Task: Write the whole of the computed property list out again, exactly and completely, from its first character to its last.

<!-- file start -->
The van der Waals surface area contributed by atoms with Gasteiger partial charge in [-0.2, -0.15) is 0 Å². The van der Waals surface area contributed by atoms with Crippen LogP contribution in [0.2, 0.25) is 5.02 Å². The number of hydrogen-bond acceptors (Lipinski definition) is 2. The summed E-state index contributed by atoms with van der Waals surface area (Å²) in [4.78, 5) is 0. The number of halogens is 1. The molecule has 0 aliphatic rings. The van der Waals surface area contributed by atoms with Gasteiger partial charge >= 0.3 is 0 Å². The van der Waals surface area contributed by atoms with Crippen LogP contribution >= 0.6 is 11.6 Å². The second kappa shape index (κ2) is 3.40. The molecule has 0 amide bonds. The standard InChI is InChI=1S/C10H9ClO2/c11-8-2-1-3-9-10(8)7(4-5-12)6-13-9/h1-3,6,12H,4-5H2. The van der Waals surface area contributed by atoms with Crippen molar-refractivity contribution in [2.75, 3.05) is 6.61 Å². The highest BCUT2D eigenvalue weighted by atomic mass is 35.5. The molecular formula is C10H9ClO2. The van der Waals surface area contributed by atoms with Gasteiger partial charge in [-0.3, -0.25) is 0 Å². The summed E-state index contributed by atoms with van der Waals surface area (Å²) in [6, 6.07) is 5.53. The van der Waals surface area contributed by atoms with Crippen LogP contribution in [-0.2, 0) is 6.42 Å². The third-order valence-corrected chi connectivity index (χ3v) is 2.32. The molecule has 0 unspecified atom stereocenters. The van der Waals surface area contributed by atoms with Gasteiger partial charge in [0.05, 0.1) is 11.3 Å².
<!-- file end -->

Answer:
The van der Waals surface area contributed by atoms with Gasteiger partial charge in [-0.2, -0.15) is 0 Å². The van der Waals surface area contributed by atoms with Crippen LogP contribution in [0.2, 0.25) is 5.02 Å². The number of hydrogen-bond acceptors (Lipinski definition) is 2. The summed E-state index contributed by atoms with van der Waals surface area (Å²) in [4.78, 5) is 0. The number of halogens is 1. The molecule has 0 aliphatic rings. The van der Waals surface area contributed by atoms with Gasteiger partial charge >= 0.3 is 0 Å². The van der Waals surface area contributed by atoms with Crippen LogP contribution >= 0.6 is 11.6 Å². The second kappa shape index (κ2) is 3.40. The molecule has 0 amide bonds. The standard InChI is InChI=1S/C10H9ClO2/c11-8-2-1-3-9-10(8)7(4-5-12)6-13-9/h1-3,6,12H,4-5H2. The van der Waals surface area contributed by atoms with Crippen molar-refractivity contribution in [2.75, 3.05) is 6.61 Å². The highest BCUT2D eigenvalue weighted by atomic mass is 35.5. The molecular formula is C10H9ClO2. The van der Waals surface area contributed by atoms with Gasteiger partial charge in [-0.3, -0.25) is 0 Å². The summed E-state index contributed by atoms with van der Waals surface area (Å²) in [6, 6.07) is 5.53. The van der Waals surface area contributed by atoms with Crippen LogP contribution in [-0.2, 0) is 6.42 Å². The third-order valence-corrected chi connectivity index (χ3v) is 2.32. The molecule has 0 unspecified atom stereocenters. The van der Waals surface area contributed by atoms with Gasteiger partial charge in [0.05, 0.1) is 11.3 Å².